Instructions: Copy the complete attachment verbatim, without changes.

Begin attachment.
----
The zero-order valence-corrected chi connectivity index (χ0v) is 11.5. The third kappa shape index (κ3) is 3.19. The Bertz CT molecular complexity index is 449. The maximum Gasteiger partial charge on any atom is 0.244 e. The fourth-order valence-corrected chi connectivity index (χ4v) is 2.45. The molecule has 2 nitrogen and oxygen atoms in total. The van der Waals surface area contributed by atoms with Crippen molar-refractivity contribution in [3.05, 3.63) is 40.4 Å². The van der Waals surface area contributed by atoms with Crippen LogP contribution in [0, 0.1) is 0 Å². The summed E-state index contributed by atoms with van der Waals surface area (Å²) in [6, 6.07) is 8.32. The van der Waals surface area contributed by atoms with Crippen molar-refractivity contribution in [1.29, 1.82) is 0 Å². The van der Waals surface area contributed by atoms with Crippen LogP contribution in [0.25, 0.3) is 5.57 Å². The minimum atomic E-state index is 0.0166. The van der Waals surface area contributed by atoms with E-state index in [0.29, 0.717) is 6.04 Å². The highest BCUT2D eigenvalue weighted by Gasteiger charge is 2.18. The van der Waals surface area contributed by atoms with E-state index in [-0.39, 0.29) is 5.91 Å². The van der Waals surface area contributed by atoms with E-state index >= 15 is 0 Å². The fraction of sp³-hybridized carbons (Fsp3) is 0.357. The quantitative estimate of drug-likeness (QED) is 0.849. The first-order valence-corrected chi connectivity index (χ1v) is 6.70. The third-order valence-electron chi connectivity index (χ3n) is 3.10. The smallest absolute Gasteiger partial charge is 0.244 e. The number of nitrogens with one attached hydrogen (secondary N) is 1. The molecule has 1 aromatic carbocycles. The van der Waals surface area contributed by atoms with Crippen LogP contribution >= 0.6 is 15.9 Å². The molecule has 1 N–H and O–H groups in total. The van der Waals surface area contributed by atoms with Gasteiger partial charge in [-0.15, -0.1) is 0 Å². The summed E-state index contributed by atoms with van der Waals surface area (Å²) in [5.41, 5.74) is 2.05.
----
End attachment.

The zero-order valence-corrected chi connectivity index (χ0v) is 11.5. The third kappa shape index (κ3) is 3.19. The Bertz CT molecular complexity index is 449. The maximum Gasteiger partial charge on any atom is 0.244 e. The fourth-order valence-corrected chi connectivity index (χ4v) is 2.45. The molecule has 2 nitrogen and oxygen atoms in total. The van der Waals surface area contributed by atoms with Crippen molar-refractivity contribution in [3.05, 3.63) is 40.4 Å². The van der Waals surface area contributed by atoms with Crippen LogP contribution in [0, 0.1) is 0 Å². The summed E-state index contributed by atoms with van der Waals surface area (Å²) in [6, 6.07) is 8.32. The van der Waals surface area contributed by atoms with Crippen molar-refractivity contribution in [1.29, 1.82) is 0 Å². The van der Waals surface area contributed by atoms with Crippen LogP contribution in [0.25, 0.3) is 5.57 Å². The minimum atomic E-state index is 0.0166. The van der Waals surface area contributed by atoms with E-state index in [0.29, 0.717) is 6.04 Å². The highest BCUT2D eigenvalue weighted by Gasteiger charge is 2.18. The van der Waals surface area contributed by atoms with E-state index in [-0.39, 0.29) is 5.91 Å². The van der Waals surface area contributed by atoms with E-state index >= 15 is 0 Å². The fraction of sp³-hybridized carbons (Fsp3) is 0.357. The quantitative estimate of drug-likeness (QED) is 0.849. The first-order valence-corrected chi connectivity index (χ1v) is 6.70. The third-order valence-electron chi connectivity index (χ3n) is 3.10. The smallest absolute Gasteiger partial charge is 0.244 e. The number of nitrogens with one attached hydrogen (secondary N) is 1. The molecule has 1 aromatic carbocycles. The van der Waals surface area contributed by atoms with Crippen LogP contribution >= 0.6 is 15.9 Å². The molecule has 1 N–H and O–H groups in total. The van der Waals surface area contributed by atoms with Gasteiger partial charge in [-0.15, -0.1) is 0 Å². The summed E-state index contributed by atoms with van der Waals surface area (Å²) in [5.41, 5.74) is 2.05.